TUESDAY, July 13 (HealthDay News) -- Want to know if your
romantic relationship will last "'til death do you part" -- or if
you are cruising toward a breakup?
A simple word association game may reveal the hidden truth about
your union, a new study suggests.
Most research on successful relationships is flawed because it
relies on asking the people involved how they feel about each
other, said researcher Dr. Ronald Rogge, an associate professor at
the University of Rochester and co-author of a study recently
published online in the journal
That strategy assumes partners know how happy they are -- and
tell the truth -- which is not always the case, he said.
Instead, Rogge and his colleagues used word association games
that are often used to detect bias to see what people really think
about their partners.
The researchers asked 222 volunteers who were involved in a
romantic relationship to supply the partner's first name and two
other words related to the partner, such as a pet name.
Next, the participants watched a monitor as three types of words
were presented, one at a time, in the following three categories:
good (for example, vacation or sharing); bad (such as, death or
criticizing); and partner-related (names or traits).
In the first exercise, participants were told to press the space
bar if a good word or partner word showed up. "What we were really
interested to see is how easy it was to have partner words paired
with a good target," Rogge said.
In another exercise, the participants were instructed to press
the space bar if they saw a bad word or partner word. "If they were
really good at that, that would suggest in the back of their mind
they had a negative attitude toward the partner," Rogge said.
The median age of the couples in one exercise was 25; in the
Rogge's team followed-up with the participants for one year and
discovered that those who found it easy to associate their partner
with bad words and difficult to associate their partner with good
words were more likely to separate in the next year. The ones "who
did well on the partner-bad tests and poorly on partner-good had a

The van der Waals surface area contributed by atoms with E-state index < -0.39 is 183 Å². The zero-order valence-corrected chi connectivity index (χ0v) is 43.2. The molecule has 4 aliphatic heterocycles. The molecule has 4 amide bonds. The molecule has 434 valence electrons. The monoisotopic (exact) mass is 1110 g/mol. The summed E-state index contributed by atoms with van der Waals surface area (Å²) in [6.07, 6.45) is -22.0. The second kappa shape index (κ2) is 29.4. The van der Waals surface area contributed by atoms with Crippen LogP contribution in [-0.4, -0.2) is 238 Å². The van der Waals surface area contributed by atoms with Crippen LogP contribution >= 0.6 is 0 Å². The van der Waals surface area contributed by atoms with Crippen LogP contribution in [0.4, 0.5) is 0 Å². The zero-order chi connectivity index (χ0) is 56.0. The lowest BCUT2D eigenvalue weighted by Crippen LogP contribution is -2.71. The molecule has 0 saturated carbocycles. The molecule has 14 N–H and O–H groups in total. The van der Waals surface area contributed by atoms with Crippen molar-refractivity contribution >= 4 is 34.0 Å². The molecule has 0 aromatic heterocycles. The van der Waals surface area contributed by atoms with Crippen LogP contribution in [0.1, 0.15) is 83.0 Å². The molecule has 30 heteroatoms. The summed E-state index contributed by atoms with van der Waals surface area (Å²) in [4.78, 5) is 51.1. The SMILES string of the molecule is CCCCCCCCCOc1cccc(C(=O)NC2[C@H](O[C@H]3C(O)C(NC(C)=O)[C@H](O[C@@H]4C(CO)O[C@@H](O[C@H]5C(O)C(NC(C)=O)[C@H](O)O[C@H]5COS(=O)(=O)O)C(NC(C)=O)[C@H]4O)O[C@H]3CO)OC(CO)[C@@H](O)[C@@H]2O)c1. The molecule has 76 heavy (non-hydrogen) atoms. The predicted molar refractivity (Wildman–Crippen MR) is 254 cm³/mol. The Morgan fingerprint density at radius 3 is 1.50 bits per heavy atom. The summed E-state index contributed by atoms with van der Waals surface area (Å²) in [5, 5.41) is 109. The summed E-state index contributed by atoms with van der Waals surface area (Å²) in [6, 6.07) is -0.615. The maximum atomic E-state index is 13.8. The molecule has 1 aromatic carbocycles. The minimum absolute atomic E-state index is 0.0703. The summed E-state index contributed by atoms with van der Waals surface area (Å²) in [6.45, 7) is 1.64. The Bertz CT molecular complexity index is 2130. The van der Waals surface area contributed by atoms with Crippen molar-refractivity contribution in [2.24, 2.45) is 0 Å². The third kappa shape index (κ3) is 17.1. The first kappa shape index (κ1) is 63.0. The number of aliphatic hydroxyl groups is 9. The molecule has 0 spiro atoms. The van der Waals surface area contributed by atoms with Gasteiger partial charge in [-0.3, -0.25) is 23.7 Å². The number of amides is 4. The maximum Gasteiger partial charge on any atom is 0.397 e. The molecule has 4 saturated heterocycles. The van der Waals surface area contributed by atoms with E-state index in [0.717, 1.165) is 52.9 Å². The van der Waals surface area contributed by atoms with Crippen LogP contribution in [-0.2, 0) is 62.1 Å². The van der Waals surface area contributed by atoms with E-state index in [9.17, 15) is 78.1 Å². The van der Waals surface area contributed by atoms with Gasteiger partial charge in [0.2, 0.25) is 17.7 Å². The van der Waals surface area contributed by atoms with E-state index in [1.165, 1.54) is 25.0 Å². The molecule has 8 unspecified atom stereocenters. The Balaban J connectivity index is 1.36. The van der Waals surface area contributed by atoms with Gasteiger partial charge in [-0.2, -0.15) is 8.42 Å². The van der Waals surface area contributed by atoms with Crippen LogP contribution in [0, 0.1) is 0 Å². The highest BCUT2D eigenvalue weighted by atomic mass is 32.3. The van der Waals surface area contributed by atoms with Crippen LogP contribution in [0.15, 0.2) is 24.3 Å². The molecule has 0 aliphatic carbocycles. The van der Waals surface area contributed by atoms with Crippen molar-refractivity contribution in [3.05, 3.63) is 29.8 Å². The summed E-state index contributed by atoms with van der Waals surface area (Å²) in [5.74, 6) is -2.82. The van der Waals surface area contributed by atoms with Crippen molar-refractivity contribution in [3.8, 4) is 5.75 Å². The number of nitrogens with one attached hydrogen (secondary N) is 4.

75 percent risk of breakup," Rogge said.
"They had the least positive and most negative subconscious attitude," he said.
At the study's start, participants had also reported on the
strength of their relationships. When Rogge compared the word
association test results with the self-reports, he found the tests
did a better job of predicting breakups.
How is that possible? He explained that the task kept the
conscious mind busy as the researchers assessed the participants'
subconscious thoughts. "It could either be something they don't
know themselves or are not willing to tell you," he said.
The game results could reveal the earliest signs of a
relationship unraveling, possibly in time to save the partnership,
the authors noted.
The new research is termed a "watershed" contribution by another
expert, Dr. Eli Finkel, an associate professor of social psychology
at Northwestern University, who has researched relationships.
The findings illustrate "the power of the unconscious to
influence relationship outcomes," Finkel said. However, he added,
"it's too early to know whether this unconscious measure will be
useful for clinical or assessment purposes."
But Rogge said the strategy may eventually be used by therapists
to assess relationship health and intervene if needed. Meanwhile,
the test is available on his university Web site.
"You could do the test yourself and see where your attitudes lie," Rogge said.
"If you get feedback that says you don't have the strongest positive attitude and you are starting to get a subconscious negative attitude toward your partner, I would not immediately recommend breaking up," he said. "Use it as information. There is a lot people can do to make the relationship stronger."
Kansas States University has more about